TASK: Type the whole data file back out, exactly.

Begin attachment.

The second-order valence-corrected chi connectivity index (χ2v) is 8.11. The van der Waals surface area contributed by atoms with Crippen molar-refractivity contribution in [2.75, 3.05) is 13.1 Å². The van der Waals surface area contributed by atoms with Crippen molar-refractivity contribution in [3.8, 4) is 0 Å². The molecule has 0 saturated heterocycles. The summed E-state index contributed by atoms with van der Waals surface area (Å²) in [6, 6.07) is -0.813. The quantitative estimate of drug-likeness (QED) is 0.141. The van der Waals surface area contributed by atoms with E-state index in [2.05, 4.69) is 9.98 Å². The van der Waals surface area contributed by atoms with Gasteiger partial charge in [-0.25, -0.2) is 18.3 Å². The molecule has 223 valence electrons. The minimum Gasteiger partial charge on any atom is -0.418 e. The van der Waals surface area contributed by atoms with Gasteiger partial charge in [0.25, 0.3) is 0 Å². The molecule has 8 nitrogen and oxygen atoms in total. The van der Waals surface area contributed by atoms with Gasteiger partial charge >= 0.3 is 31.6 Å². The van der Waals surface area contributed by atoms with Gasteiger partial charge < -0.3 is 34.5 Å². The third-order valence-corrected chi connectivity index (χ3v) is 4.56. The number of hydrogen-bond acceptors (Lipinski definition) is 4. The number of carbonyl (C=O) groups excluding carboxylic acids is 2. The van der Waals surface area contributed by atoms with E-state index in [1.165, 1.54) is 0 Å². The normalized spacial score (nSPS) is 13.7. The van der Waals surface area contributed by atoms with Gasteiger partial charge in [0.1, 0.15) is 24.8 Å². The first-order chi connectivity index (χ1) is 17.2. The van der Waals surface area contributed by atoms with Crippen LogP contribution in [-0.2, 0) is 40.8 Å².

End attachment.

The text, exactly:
The second-order valence-corrected chi connectivity index (χ2v) is 8.11. The van der Waals surface area contributed by atoms with Crippen molar-refractivity contribution in [2.75, 3.05) is 13.1 Å². The van der Waals surface area contributed by atoms with Crippen molar-refractivity contribution in [3.8, 4) is 0 Å². The molecule has 0 saturated heterocycles. The summed E-state index contributed by atoms with van der Waals surface area (Å²) in [6, 6.07) is -0.813. The quantitative estimate of drug-likeness (QED) is 0.141. The van der Waals surface area contributed by atoms with E-state index in [2.05, 4.69) is 9.98 Å². The van der Waals surface area contributed by atoms with Gasteiger partial charge in [-0.25, -0.2) is 18.3 Å². The molecule has 223 valence electrons. The minimum Gasteiger partial charge on any atom is -0.418 e. The van der Waals surface area contributed by atoms with Gasteiger partial charge in [0.25, 0.3) is 0 Å². The molecule has 8 nitrogen and oxygen atoms in total. The van der Waals surface area contributed by atoms with Gasteiger partial charge >= 0.3 is 31.6 Å². The van der Waals surface area contributed by atoms with Gasteiger partial charge < -0.3 is 34.5 Å². The third-order valence-corrected chi connectivity index (χ3v) is 4.56. The number of hydrogen-bond acceptors (Lipinski definition) is 4. The number of carbonyl (C=O) groups excluding carboxylic acids is 2. The van der Waals surface area contributed by atoms with E-state index in [1.165, 1.54) is 0 Å². The normalized spacial score (nSPS) is 13.7. The van der Waals surface area contributed by atoms with Gasteiger partial charge in [0.1, 0.15) is 24.8 Å². The first-order chi connectivity index (χ1) is 17.2. The van der Waals surface area contributed by atoms with Crippen LogP contribution in [-0.2, 0) is 40.8 Å².